“It’s embarrassing to be talking about this in 2015 as progress. But it is progress,” he said.
Grenell said there’s a strategic benefit to the party’s embrace of the group, whose name honors President Lincoln’s humble origins and dedication to equality. The GOP has not elected a candidate to statewide office since 2006.
“The California Republican Party understands that if they’re going to win elections — which they’ve been very bad at lately — they’ve got to add to their numbers, not subtract,” Grenell said. “It seems like a pretty basic concept.”
But areas of deep conflict remain, both in California and across the nation.
The national Log Cabin group was once again turned down as a sponsor for last week’s Conservative Political Action Committee gathering in Maryland, although its executive director was invited to speak on a panel. In Texas last year, two gay Republicans groups were barred from having a booth at a state party convention.
The California GOP’s official platform says homosexuality is unacceptable.
“We believe public policy and education should not be exploited to present or teach homosexuality as an acceptable ‘alternative’ lifestyle. We oppose same-sex partner benefits, child custody, and adoption,” the platform says.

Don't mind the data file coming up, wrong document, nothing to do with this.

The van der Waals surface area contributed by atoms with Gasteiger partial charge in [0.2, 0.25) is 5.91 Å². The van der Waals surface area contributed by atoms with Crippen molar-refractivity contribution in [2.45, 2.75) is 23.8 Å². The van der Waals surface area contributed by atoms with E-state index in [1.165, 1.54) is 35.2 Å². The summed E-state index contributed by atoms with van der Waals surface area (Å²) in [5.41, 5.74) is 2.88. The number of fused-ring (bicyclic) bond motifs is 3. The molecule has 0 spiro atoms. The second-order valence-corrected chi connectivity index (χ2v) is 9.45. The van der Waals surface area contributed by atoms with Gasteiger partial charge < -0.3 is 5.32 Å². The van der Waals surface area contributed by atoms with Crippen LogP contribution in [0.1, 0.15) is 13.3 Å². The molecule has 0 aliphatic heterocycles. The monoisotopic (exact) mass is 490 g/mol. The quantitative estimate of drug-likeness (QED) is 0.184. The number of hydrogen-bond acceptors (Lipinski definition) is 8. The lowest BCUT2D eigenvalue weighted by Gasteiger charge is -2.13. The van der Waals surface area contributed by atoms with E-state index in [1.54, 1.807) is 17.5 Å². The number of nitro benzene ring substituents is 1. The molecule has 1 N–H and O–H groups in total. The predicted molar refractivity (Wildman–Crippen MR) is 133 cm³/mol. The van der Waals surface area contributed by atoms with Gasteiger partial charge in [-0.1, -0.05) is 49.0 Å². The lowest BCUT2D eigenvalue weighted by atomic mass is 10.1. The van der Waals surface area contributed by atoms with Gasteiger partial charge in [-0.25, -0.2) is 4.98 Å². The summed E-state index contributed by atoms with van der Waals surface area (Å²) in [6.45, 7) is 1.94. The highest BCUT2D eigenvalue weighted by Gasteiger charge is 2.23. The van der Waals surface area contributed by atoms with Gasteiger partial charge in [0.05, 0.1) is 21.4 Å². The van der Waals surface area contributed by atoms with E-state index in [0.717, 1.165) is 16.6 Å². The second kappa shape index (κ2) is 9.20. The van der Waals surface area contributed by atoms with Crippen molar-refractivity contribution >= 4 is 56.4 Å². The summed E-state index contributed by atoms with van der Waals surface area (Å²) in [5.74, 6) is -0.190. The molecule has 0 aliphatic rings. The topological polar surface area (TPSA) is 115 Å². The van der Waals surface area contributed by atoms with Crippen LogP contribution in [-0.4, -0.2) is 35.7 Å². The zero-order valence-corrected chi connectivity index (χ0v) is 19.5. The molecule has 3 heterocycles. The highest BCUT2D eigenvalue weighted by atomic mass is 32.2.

Opponents of the recognition vote Sunday cited the platform, moral values and a bylaw that forbids the recognition of organizations focused on “lifestyle preferences.”
John Briscoe, president of the socially conservative California Republican Assembly, pointed to Log Cabin’s support of same-sex marriage.
“I have a hard time understanding how we’re going to charter an organization that’s in opposition to our platform,” he said during the floor debate.
Andrew Levy, a delegate from Sacramento, said the decision was an affront to his Jewish faith.
“People supported the Republican Party because they’re strong on family values,” Levy said, adding that the embrace of the gay group undermined his trust in the GOP.
Log Cabin’s effort received the imprimatur of influential GOP leaders, including national committee member Shawn Steel and former state party chairman Bob Naylor. They cited the group’s volunteer work for the party in electoral battles across the decades to argue that it deserved a charter.
“The Log Cabin Republicans have given their time, money and resources to this party time and time again, and we have given them nothing in return,” said Nathan Miller, chairman of the California Young Republican Federation, a group for young professionals that is chartered by the state party. “This vote is not about orientation, it’s about participation.”
The Sunday morning proceedings took nearly an hour. Five people were allowed to speak in support of a charter and five in opposition.
Though the debate was largely civil, there were a few testy outbursts, mostly on points of order, prompting state party Chairman Jim Brulte to admonish at one point: “Everyone take a deep breath.”